Will performance-based fees work?

Fund selectors applaud the “courageous” step by Fidelity to introduce performance-related management fees across all its funds by next year, but will the move really improve long-term performance after fees, and is the new model sustainable with most active funds failing to beat their benchmark?

When asked at our sister title Expert Investor’s Alternative Ucits Congress last month, fund selectors proved overwhelmingly enthusiastic about Fidelity’s fee overhaul. But they were sceptical at the same time. While almost two thirds lauded the idea as a great concept that’s good for investors, a majority also believed it’s not sustainable.

“It’s a courageous step by Fidelity to change their charging structure to reflect performance,” says Jaap Bouma, senior portfolio manager at Optimix in the Netherlands. But, he adds, it’s a risky move too, especially for listed asset managers with high fixed costs, such as Fidelity.

Flexible earnings, fixed costs

“The risk profile of these companies will increase a lot if they are completely dependent on performance fees. It will lead to fluctuating earnings,” says Bouma.

“If introducing incentive fees leads to more inflows, the increase in assets under management can compensate for a lower expense ratio" - Henri Servaes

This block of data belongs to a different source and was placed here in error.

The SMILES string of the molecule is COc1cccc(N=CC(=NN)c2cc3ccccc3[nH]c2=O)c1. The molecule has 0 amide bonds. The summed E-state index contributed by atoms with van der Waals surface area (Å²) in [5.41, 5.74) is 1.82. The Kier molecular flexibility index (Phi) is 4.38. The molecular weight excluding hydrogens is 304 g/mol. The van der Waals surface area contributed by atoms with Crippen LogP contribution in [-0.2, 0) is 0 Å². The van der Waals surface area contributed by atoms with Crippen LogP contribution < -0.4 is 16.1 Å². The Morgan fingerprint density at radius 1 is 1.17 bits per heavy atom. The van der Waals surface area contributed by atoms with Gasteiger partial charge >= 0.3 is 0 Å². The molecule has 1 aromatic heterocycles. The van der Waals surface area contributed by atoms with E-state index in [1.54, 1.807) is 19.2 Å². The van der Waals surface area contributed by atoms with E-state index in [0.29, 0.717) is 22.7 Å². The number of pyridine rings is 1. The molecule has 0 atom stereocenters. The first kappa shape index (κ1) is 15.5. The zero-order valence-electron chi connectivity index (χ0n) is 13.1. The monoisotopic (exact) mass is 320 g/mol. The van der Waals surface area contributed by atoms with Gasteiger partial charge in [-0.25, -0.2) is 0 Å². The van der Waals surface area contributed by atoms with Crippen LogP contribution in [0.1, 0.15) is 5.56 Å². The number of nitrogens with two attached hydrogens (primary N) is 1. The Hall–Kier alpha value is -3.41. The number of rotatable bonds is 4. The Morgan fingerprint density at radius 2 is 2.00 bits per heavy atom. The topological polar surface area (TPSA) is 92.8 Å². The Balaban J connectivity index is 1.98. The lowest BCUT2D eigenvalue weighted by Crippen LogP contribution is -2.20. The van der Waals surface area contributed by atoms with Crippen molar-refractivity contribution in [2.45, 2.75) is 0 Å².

David Karni, head of fund selection at BCC Risparmio & Previdenza in Milan, doesn’t think either that so-called symmetric performance fees (where investors pay a higher fee when a fund outperforms its index while receiving an equally large cut when there is underperformance) are sustainable for large asset managers.

“You can convince a fund manager to agree on a flexible salary that is dependent on his own performance, but large asset managers have a lot of fixed costs. The remuneration of their marketing and compliance departments, for example, is not related to fund performance,” he says.

‘Start with fixed income’

Wouter Weijand, chief investment officer at Providence Capital, a Dutch wealth management boutique, thinks performance-related fees will work best with fixed income funds.

“In fixed income, fees take up a relatively large share of gross performance. So, making fees dependent on performance would make a difference. Introducing a flexible fee along the lines of ‘10% of gross performance’ would be an interesting concept,” says Weijand.

Currently, fixed income fund fees take up between 17% and 32% of gross performance, according to research by the European financial regulator Esma.

Secondly, bond funds more frequently outperform their benchmark than equity funds, notes Weijand, so a performance-related fee structure would work better for the former. “Introducing performance-related fees for equity funds takes a bit of courage on the side of the asset managers,” he says.

Return impact

But the all-important question is of course whether performance fees improve returns for investors.

Henri Servaes, Professor of Finance at London Business School (LBS), is currently looking into this precise question, and expects to finish his research paper by the end of this year.

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